On weekdays, a light breakfast is provided in your room for you to enjoy at your leisure. And on weekends, a hot breakfast prepared by Nikki herself is either delivered to your door or out on the patio – your choice.

The exceptional hospitality fosters an ambiance of inclusivity and relaxation.

Check out the latest prices and more details here.

Dinner at Thorny Oyster

For dinner, we walk over to the sophisticated yet comfortable Thorny Oyster.

A newcomer downtown, the restaurant definitely has what it takes to make it: prompt and courteous service, quality food, a delightful ambiance, and a comprehensive drink menu.

Two plates of food at inside Thorny Oyster Restaurant in Bay St. Louis.
Red Snapper Almondine and Red Snapper Caddy at Thorny Oyster.

Seafood dominates the menu, but you’ll also find a trusty burger and 16-ounce ribeye on there too if you’re in the mood for red meat.

Both our red snapper dishes are exquisite and the campfire dessert we order is pure euphoria!

Campfire dessert at the Thorny Oyster in Bay St. Louis.
The campfire dessert at Thorny Oyster looks like a tiny marshmallow igloo.

Since it’s still raining, we decide to hang back at our suite and get an early start tomorrow.

Day 4: Getting Acquainted with Bay St. Louis

Breakfast at the Mockingbird Cafe

Mockingbird Cafe’s website says it all, “a small coffee shop, with a big love for community.”
 
Nothing shows love for the community other than hanging art for sale by local artists and taking a plastic-free pledge!
A Breakfast Burrito
The Breakfast Burrito at Mockingbird Cafe in Bay St. Louis.
They also serve local Coast Roast Coffee. And we know that because after ordering a coffee with no cream or sugar and relishing every sip, we had to find out what we were drinking.
 
Throw in great breakfast sandwiches and folks, we have a winner!

A Day in Bay St. Louis

We swung through Bay St. Louis once before but didn’t have time to stop. I’ve always wanted to come back to explore the little eccentric town.

Albeit small, Bay St. Louis is a vibrant neighborhood chock-full of charm and depth.

Drone footage of Bay St. Louis one of the many great Mississippi Gulf Coast things to do.
Can you find the Bay Town Inn? How about Beach Boulevard?

From Mockingbird Cafe, we begin a wonderful stroll around town starting next door at The Shops at Century Hall, a collection of sweet shops under one roof. Inside, there’s everything from jewelry and clothes to antiques and home decor.

The L&N Train Depot down the street houses the Tourism and Visitor Center and Mardi Gras museum, where you can see Mardi Gras costumes and pick up maps and information.

The Bay St. Louis Depot with a
If you haven’t seen the 1966 drama, This Property is Condemned, put it on your to-do list. It features the one and only Bay St. Louis, Mississippi. You can take a walking tour to see the five filming locations in town.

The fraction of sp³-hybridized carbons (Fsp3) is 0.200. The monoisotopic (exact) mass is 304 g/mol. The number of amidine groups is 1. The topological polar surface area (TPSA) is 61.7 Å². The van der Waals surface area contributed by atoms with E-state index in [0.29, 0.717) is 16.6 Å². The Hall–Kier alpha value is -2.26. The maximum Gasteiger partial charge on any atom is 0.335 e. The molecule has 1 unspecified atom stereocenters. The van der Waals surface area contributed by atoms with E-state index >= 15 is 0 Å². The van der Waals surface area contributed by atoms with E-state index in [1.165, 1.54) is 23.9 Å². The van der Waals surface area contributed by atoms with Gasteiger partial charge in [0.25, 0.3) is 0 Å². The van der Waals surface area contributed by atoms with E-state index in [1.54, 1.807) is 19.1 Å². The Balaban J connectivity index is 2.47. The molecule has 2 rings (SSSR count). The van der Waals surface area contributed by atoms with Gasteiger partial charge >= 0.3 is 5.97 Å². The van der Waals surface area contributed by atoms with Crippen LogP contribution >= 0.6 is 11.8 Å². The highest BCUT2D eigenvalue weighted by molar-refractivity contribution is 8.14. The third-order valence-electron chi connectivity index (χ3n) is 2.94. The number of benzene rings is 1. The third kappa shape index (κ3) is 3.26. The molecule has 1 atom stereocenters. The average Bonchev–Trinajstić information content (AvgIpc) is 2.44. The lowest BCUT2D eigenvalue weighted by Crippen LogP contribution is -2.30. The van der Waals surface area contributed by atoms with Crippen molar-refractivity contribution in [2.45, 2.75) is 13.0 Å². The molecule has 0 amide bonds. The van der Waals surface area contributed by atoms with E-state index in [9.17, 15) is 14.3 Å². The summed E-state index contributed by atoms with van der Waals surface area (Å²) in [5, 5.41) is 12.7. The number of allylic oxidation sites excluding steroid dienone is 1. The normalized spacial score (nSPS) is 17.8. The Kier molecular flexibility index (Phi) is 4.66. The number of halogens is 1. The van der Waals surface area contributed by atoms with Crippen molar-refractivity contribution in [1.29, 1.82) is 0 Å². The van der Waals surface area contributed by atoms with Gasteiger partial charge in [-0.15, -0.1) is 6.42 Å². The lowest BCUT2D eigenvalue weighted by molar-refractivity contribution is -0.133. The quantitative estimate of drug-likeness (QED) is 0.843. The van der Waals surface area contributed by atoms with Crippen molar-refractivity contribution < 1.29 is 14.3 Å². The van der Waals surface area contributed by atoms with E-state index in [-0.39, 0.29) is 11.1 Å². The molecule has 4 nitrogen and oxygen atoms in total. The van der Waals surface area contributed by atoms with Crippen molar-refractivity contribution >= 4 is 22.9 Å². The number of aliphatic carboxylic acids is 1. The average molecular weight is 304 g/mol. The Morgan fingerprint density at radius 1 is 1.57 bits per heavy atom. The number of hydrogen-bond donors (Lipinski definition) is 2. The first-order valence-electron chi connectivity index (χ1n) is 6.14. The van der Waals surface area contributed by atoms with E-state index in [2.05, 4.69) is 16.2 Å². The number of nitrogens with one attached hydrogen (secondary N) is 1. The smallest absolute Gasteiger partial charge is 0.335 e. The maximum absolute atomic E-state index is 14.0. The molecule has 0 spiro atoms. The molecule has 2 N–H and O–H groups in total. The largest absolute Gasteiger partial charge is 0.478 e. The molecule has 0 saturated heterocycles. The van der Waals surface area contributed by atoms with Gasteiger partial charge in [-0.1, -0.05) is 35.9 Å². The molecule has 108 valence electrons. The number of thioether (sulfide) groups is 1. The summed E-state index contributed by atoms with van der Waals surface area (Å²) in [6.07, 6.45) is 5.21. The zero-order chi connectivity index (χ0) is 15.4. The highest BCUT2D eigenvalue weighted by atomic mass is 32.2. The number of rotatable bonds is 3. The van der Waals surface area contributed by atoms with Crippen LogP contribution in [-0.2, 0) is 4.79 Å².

A few antique, boutique and gift shops line Main Street with cool murals and bright beads decorating the white fences and brick buildings.

The French Potager in Bay St. Louis, Mississippi.
There are so many adorable cottages set up as shops like the French Potager in Bay St. Louis, Mississippi.
Beads decorating a wooden fence in Bay St. Louis, Mississippi.
Walking the quaint streets of Old Town Bay St. Louis.

Winding back to Beach Boulevard, we get out on the fishing pier and take a few more glances back to the endearing town we’ve come to appreciate.

Buildings of Bay St. Louis Restaurants on Beach Boulevard.
Thorny Oyster is on the main level of the furthest white building.

Even as a visitor, Bay St. Louis makes you feel like part of the community.

Saying Goodbye to Coastal Mississippi

If I haven’t convinced you to plan your own trip to this special region of the United States, then I don’t know what else to tell you!
 
It’s hard to say goodbye because even with all we did, there’s still so much more the Mississippi Gulf Coast has to offer.
Nevertheless, the road trip must go on…
 
Have you visited? What were your favorite Mississippi Gulf Coast things to do? Share with us in the comments below!
The ultimate Mississippi Gulf Coast Travel Guide filled with the best things to do, restaurants to eat at, attractions to visit, and awesome hotels. Coastal Mississippi has many hidden gems so start here to plan your next Mississippi beach getaway vacation. #Mississippi #GulfCoast #ustravel #bestsmalltowns
Plan the ultimate Mississippi Gulf Coast getaway with the best Mississippi coastal towns, beaches, things to do, local restaurants, and unique hotels. #SecretCoast #Mississippi #SmallTowns #roadtrip
The best things to do on the Mississippi Gulf Coast including the top attractions, Mississippi coastal towns, local restaurants, places to stay, and so much more! #SecretCoast #Mississippi #USTravel #GulfCoast #USATravelDestinations